Delta 2 rocket successfully launches GPS satellite
String of U.S. Air Force problems ends
Posted: Oct. 7, 1999
A Delta 2 rocket today broke what seemed to be a spell of bad luck plaguing the U.S. Air Force at Cape Canaveral.
The Boeing-built rocket soared into the morning sky and placed the $42 million NAVSTAR Global Positioning System 2R-3 military navigation satellite into orbit.
The successful launch was the first for the U.S. Air Force from the Cape in over a year. The past three rocket missions, all Titan 4 launches, ended in failure, wasting about $3 billion.
The last military launch to go right was in May 1998.
GPS 2R-3 will join 27 other satellites in space that make up the operational GPS constellation. The orbiting fleet provides precision location, speed and time information for U.S. military troops around the globe.
The newly launched GPS satellite is the first deployed since an identical craft was damaged during a severe rainstorm at the launch pad in May. The damaged satellite was removed from atop the Delta rocket and later shipped to a Lockheed Martin manufacturing plant for inspections and repairs.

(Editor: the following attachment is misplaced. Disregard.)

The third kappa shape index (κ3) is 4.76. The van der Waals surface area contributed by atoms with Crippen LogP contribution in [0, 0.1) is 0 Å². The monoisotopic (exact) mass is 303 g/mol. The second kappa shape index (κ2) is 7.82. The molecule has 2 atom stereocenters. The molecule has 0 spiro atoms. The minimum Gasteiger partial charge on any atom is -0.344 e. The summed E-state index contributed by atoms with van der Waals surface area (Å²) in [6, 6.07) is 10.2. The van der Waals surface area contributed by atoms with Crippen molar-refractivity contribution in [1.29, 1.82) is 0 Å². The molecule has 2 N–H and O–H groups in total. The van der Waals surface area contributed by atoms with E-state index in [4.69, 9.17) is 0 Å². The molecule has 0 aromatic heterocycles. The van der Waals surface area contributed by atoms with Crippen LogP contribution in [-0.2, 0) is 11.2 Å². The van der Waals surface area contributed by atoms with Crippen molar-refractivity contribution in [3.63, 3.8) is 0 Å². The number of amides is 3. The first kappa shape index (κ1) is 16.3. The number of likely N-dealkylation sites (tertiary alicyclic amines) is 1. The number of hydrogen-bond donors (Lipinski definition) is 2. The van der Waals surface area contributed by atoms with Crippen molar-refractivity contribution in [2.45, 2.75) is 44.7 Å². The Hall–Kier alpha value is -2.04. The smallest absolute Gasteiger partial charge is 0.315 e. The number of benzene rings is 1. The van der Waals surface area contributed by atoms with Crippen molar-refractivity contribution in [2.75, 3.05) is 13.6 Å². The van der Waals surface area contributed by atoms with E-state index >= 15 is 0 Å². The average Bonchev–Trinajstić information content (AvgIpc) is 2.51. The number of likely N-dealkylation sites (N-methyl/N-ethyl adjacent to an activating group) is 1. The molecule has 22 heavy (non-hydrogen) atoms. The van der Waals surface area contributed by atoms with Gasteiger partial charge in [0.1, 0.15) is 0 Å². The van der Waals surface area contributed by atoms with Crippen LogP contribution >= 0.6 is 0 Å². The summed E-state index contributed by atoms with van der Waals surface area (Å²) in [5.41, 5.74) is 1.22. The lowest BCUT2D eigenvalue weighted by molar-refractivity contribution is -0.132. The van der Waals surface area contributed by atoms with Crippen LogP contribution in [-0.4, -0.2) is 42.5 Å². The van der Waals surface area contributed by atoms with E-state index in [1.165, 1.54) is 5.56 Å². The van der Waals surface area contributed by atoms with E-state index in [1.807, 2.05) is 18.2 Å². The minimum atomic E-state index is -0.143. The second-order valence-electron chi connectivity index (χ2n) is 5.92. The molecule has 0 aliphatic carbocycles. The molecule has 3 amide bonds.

The Delta 2 rocket is manufactured in Huntington Beach, Calif., with final assembly in Pueblo, Colo. The rocket is powered by the RS-27A engine built by Boeing in Canoga Park, Calif. Alliant Techsystems of Magna, Utah, built the nine graphite epoxy motors added to the first stage for boost assist. Aerojet, Sacramento, Calif., manufactured the second stage engine, and Cordant Technologies, Elkton, Maryland, built the third stage solid-fuel motor. AlliedSignal, Teterboro, N.J., provided the rocket's guidance and flight control system.
Flight data file
Vehicle: Delta 2-7925
Payloads: GPS 2R-3
Launch date: Oct. 7, 1999
Launch window: 1251-1306 GMT (0851-0906 EDT)
Launch site: SLC-17A, Cape Canaveral, Florida
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